After Widespread Protests, Chinese Social Media Platform Weibo Backtracks on Gay Censorship

After Widespread Protests, Chinese Social Media Platform Weibo Backtracks on Gay Censorship

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Last Friday we reported that Sina Weibo — China’s largest social media platform, with over 392 million monthly active users, often compared to Twitter — announced that over the next three months it would censor videos, cartoons and images related to pornography, violence and homosexuality in order to follow recent government “cybersecurity” laws forbidding “unsafe or offensive” online content. But after a weekend full of Weibo protests and calls for people to leave the site and sell their stock shares, Weibo has backed off that plan.

Shortly after Weibo’s Friday announcement, hashtags like “#IAmGay,” “#IAmIllegal,” “#IAmGayNotAPervert” and “#HelloSinaScumIAmGay” went viral on the site along with pictures of people kissing same-sex partners or proclaiming their support for LGBTQ causes with rainbow emojis. Weibo reportedly began censoring #IAmGay, but struggled to censor other pro-gay content.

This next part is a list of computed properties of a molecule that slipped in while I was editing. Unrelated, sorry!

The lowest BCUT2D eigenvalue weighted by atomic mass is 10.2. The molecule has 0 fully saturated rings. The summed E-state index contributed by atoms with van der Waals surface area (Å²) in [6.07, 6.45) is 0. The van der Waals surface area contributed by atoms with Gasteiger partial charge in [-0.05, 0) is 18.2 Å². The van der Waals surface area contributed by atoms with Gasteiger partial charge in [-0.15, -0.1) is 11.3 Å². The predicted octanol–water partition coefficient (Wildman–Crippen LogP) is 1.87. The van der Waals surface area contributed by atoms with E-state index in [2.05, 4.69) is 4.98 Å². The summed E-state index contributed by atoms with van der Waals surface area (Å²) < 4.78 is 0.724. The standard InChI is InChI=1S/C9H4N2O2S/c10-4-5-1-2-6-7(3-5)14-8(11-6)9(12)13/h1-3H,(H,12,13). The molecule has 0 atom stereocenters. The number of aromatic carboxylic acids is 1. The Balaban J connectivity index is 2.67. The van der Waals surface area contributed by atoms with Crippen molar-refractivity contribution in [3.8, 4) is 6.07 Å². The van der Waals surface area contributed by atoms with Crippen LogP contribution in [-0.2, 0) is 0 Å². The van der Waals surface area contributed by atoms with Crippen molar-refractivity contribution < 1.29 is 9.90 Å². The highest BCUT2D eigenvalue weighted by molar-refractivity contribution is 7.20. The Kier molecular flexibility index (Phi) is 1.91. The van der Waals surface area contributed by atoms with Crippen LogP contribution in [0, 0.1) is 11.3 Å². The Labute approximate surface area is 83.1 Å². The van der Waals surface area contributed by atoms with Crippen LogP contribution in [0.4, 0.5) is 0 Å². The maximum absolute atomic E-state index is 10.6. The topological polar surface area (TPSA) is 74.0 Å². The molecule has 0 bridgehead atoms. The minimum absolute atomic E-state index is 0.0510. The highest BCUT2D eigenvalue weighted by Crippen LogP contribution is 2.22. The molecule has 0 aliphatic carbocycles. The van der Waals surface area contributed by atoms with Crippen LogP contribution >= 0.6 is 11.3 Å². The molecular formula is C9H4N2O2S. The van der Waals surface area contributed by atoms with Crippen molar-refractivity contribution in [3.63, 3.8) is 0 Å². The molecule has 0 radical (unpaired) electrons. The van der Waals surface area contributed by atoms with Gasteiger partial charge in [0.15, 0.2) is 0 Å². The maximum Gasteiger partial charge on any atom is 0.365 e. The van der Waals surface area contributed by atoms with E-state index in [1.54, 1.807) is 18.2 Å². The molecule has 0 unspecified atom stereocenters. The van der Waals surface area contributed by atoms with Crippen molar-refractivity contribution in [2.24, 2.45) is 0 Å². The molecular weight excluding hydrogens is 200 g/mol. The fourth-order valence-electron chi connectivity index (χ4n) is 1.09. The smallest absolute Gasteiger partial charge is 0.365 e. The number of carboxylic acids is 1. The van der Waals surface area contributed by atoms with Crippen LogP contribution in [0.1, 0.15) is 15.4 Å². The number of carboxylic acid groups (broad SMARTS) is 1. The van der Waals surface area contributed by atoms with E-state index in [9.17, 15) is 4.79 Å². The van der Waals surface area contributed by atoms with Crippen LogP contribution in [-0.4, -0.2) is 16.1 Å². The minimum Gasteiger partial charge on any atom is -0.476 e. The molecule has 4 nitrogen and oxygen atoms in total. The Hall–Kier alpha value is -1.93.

Weibo is bigger than Twitter

Activists opposing Weibo’s “clean up” joined an already planned Saturday Pride march in Nanjing, and, according to the Japan Times, a “large online community of ‘funu‘ (‘deviant girls’), heterosexual women who are avid fans of male gay romances and share comics or stories, was particularly critical.”

Some funu alleged that some of the 54,000 content deletions Weibo had made by the time of its Friday announcement had included non-pornographic comic book images. Weibo also reportedly deleted a popular pro-LGBTQ group called The Gay Voice from its network.

Chinese President Xi Jinping

According to Reuters, the Beijing-based LGBTQ advocacy group Parents and Friends of Lesbians and Gays China (PFLAG China) released a statement on Sunday asking the social media platform’s shareholders to “vote with their feet” and punish Weibo’s “evil” acts by selling their shares in the social media company. Two lawyers who attended a PFLAG weekend meeting also suggested that people sue Weibo for their move.

By Monday morning, Weibo issued a short statement that read, “This time, the cleanup of anime and games won’t target gay content. It is mainly [meant] to clean up content related to pornography, violence and gore. Thank you for your discussions and suggestions.”

While this is a positive development, President Xi Jinping’s restrictive online censorship laws still lump homosexuality in with other “abnormal sexual relationships,” including incest and abusive relationships, ensuring that other websites may face persecution for allowing depiction and discussion of gay relationships, even in mild forms.

What do you think of the Weibo protests and the site’s decision? Sound off in the comments.

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